MANY SMALL BUSINESS owners do not fully understand their cash flow statement. This is surprising, given that all businesses essentially run on cash, and cash flow is the lifeblood of your business.
Some business experts even say that a healthy cash flow is more important than your business' ability to deliver its goods and services! That's hard to swallow, but consider this: if you fail to satisfy a customer and lose that customer's business, you can always work harder to please the next customer, but if you fail to have enough cash to pay your suppliers, creditors or employees, you're out of business!
What is Cash Flow?
Cash flow, simply defined, is the movement of money in and out of your business; these movements are called inflow and outflow. Inflows for your business primarily come from the sale of goods or services to your customers. The inflow, however, only occurs when you make a cash sale or collect on receivables. Remember, it is the cash that counts! Other examples of cash inflows are borrowed funds, income derived from sales of assets, and investment income from interest.
Outflows for your business are generally the result of paying expenses. Examples of cash outflows include paying employee wages, purchasing inventory or raw materials, purchasing fixed assets, operating costs, paying back loans, and paying taxes.
Profit and cash flow are two entirely different concepts, each with entirely different results. The concept of profit is somewhat broad and only looks at income and expenses over a certain period—say, a fiscal quarter. Profit is a useful figure for calculating your taxes and reporting to the IRS.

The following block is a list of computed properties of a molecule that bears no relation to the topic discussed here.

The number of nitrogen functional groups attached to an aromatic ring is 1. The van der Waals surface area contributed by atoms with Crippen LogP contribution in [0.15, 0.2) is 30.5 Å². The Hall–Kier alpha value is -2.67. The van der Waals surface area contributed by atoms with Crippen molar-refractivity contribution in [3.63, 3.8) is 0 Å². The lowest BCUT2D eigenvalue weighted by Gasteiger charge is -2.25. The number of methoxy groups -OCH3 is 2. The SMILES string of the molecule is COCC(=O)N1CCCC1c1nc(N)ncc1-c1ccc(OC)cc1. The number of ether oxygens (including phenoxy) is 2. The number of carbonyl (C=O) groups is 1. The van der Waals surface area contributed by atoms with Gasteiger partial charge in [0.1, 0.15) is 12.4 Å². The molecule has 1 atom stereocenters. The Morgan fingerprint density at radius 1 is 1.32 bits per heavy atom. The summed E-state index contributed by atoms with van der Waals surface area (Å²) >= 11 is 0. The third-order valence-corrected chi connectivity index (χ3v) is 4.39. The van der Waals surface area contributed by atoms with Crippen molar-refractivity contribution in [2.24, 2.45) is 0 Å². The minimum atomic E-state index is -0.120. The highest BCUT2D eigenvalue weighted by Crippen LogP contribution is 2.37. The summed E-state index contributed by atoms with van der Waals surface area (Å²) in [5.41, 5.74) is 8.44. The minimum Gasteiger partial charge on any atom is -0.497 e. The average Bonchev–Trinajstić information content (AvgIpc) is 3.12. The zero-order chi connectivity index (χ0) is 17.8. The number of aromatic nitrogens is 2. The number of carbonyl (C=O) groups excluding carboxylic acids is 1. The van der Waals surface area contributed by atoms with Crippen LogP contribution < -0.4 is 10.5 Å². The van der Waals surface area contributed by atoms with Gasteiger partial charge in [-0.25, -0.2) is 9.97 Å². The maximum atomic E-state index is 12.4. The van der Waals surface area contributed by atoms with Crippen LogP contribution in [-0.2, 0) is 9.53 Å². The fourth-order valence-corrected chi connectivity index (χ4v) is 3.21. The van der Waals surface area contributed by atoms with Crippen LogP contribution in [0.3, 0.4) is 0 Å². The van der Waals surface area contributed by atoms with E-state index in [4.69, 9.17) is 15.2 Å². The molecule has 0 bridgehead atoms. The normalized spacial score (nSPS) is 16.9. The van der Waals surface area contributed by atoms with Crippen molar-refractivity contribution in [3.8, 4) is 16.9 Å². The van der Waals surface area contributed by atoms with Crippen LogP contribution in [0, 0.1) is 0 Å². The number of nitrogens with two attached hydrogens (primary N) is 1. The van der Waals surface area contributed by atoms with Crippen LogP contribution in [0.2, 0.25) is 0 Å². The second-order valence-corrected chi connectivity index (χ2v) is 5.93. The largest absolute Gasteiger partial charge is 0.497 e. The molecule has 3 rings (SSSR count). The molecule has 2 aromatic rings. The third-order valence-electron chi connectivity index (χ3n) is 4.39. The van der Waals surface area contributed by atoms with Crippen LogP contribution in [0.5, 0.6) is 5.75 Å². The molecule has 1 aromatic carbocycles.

Cash flow, on the other hand, is a more dynamic tool, focusing on the day-to-day operations of a business owner. It is concerned with the movement of money in and out of a business, but more importantly, it is concerned with the times at which the movement of the money takes place.
Theoretically, even profitable companies can go bankrupt. It would take a lot of negligence and total disregard for cash flow, but it is possible. Consider how the difference between profit and cash flow relate to your business.
The sooner a business learns how to manage its cash flow, the better the chances of survival. Furthermore, the business will be able to protect the company's short-term reputation as well as position it for long-term success.
The first step toward taking control of your company's cash flow is to analyze the components that affect the timing of your cash inflows and outflows. A thorough analysis of these components will reveal problem areas that lead to cash flow gaps in your business. Narrowing, or even closing, these gaps is the key to cash flow management.
Some of the more important components to examine are:
  • Accounts receivable
  • Credit terms
  • Credit policy
  • Inventory
  • Accounts payable and cash flow
Monitoring and managing your cash flow is important for the vitality of your business. The first signs of financial woe appear in your cash flow statement, giving you time to recognize a forthcoming problem and plan a strategy to deal with it. Furthermore, with periodic cash flow analysis, you can head off those unpleasant financial glitches by recognizing which aspects of your business have the potential to cause cash flow gaps.